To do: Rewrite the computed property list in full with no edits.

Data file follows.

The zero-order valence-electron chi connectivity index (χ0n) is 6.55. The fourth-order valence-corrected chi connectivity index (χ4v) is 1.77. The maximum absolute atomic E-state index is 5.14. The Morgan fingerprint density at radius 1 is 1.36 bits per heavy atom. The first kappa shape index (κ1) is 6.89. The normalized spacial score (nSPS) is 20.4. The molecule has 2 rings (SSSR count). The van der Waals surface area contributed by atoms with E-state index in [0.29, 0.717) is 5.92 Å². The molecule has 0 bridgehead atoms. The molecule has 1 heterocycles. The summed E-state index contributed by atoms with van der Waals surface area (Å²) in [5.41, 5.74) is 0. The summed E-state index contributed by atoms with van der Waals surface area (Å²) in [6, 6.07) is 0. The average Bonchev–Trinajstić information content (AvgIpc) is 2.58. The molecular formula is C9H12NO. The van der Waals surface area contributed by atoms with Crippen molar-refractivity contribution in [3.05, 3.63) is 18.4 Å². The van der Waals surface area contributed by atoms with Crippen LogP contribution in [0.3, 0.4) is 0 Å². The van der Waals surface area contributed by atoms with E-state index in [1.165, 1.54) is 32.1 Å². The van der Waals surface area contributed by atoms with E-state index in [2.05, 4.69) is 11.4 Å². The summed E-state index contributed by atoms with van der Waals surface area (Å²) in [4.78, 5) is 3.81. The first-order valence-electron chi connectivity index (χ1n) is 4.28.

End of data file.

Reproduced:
The zero-order valence-electron chi connectivity index (χ0n) is 6.55. The fourth-order valence-corrected chi connectivity index (χ4v) is 1.77. The maximum absolute atomic E-state index is 5.14. The Morgan fingerprint density at radius 1 is 1.36 bits per heavy atom. The first kappa shape index (κ1) is 6.89. The normalized spacial score (nSPS) is 20.4. The molecule has 2 rings (SSSR count). The van der Waals surface area contributed by atoms with E-state index in [0.29, 0.717) is 5.92 Å². The molecule has 0 bridgehead atoms. The molecule has 1 heterocycles. The summed E-state index contributed by atoms with van der Waals surface area (Å²) in [5.41, 5.74) is 0. The summed E-state index contributed by atoms with van der Waals surface area (Å²) in [6, 6.07) is 0. The average Bonchev–Trinajstić information content (AvgIpc) is 2.58. The molecular formula is C9H12NO. The van der Waals surface area contributed by atoms with Crippen molar-refractivity contribution in [3.05, 3.63) is 18.4 Å². The van der Waals surface area contributed by atoms with Crippen LogP contribution in [0.3, 0.4) is 0 Å². The van der Waals surface area contributed by atoms with E-state index in [1.165, 1.54) is 32.1 Å². The van der Waals surface area contributed by atoms with E-state index in [2.05, 4.69) is 11.4 Å². The summed E-state index contributed by atoms with van der Waals surface area (Å²) in [4.78, 5) is 3.81. The first-order valence-electron chi connectivity index (χ1n) is 4.28.